As we wrote about earlier this week, Crane Data recently hosted its 8th annual European Money Fund Symposium in Paris, France, which featured two days of discussions on offshore money funds denominated in USD, EUR and GBP. Today, we quote from the Senior Portfolio Manager Perspectives panel, which featured Federated Hermes' Deborah Cunningham, BlackRock's Geeta Sharma and HSBC Asset Management's Florent Vassord. Asked about supply, Cunningham tells us, "You've seen [the CP] sector growing by double digits, especially since March when the Fed began raising rates. CDs are another popular investment choice, and then ultimately across both sectors, any kind of floating rate paper that you can buy. Whether it's bill floaters, agency floaters, any type of CP floaters, bank floaters, MTNs that are floating rate and issuance, those in a rising rate environment are extremely beneficial." (Note: Thanks again to those who attended and supported European MFS! Mark your calendars for next year's event in Edinburgh, Scotland, Sept. 25-26, 2023.)

She explains, "We're missing LIBOR as a reference rate for those floating rate securities. Almost the whole government floating rate market has [moved to] SOFR. Even on the prime side, you're probably looking at, at least 70% of the issuance coming through SOFR. But it does not accomplish the same thing as a LIBOR floater used to. With LIBOR you had credit implications associated with it, in addition to a curve.... SOFR is an overnight collateralized riskless rate. It just doesn't give you the same thing. Nonetheless, it is capturing interest rates as they're going up without constant transactions in overnight securities. So, floaters are still a popular choice."

On the extensive use of time deposits in Europe, Cunningham says, "It's mostly an overnight alternative. There's not as large of a repurchase agreement market in Europe as there is in the U.S. and there's not as much of a need. The Government funds in Europe, whether it's dollar sterling or euro denominated, are much smaller than the Prime funds in those sectors. And as such, time deposits really meet the overnight demand. You need to have more from a diversification perspective, more counterparties in that regard. But there seem to be plenty of those in in Europe as well."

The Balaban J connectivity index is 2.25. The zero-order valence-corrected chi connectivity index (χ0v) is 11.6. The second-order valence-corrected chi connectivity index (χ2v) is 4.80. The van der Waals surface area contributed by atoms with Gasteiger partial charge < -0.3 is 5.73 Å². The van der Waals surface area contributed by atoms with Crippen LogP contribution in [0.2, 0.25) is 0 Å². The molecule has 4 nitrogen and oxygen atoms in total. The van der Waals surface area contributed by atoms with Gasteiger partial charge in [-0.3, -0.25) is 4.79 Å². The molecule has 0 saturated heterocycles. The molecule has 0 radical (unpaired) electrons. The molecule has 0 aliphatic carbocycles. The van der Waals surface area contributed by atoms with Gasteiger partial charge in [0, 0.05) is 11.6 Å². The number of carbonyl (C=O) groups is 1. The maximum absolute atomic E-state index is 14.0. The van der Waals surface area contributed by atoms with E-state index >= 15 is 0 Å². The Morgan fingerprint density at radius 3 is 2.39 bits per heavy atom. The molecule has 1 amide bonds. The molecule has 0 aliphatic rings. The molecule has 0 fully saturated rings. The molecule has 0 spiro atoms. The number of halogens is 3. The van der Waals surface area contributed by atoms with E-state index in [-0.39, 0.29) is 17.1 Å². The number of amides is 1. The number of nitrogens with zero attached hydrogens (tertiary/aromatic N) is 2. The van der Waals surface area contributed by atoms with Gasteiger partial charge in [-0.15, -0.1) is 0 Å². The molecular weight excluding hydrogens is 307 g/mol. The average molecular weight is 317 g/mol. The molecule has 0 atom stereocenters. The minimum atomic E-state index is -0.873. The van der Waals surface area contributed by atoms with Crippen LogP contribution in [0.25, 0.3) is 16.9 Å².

BlackRock's Sharma comments, "Standard money funds are trying to stay short in this environment. The alternative to move into lower credit space has been attractive investment strategy, preferring short-term carry over duration, really. So that's certainly something that we see, a slight difference in variation of supply-demand.... But this is obviously still a very fragile sort of market environment. There's a lot of uncertainty.... In that environment, you want to be compensated for rate risk. You want to be compensated for credit risk. And I think that markets are still jostling with the rate view at the moment. But, as an investor, you have to be mindful of everything."

She continues, "In terms of the rate view, I think it's evident that the central banks are focused on inflation first and foremost. I can't see that changing any time soon. There's a lot of inflation that's really out of their control. Without slowing economies, it's not really going to be something they can address. So, I think we do run the risk of seeing that play out in that way. But I think the markets might be a little bit ambitious expecting at least the US Federal Reserve to cut rates soon after getting them to a multi-decade high.... It's likely that we're going to see a slightly more elevated inflation backdrop."

Asked about the differences between U.S. domestic money funds versus Ireland domiciled offshore funds, Sharma responds, "I think, largely, they're pretty much the same. They should be similar in strategy. But there are variations. One thing that sometimes I think issuers may be less aware of or less focused on is that the investor base is different. That's important because that means sensitivity to exposures can be different at times. We've seen that prevail over the number of events that we've experienced in the last few decades. So that can mean that the underlying sort of composition of an offshore fund versus an onshore fund could be slightly different with the exposure, particularly outside of the U.S. Definitely, in the offshore space [we] are more heavily weighted or biased towards some of the offshore investment offerings. So there's that difference, but often they are quite similar. It's the same banks if you're buying banks, corporates also issuing those markets."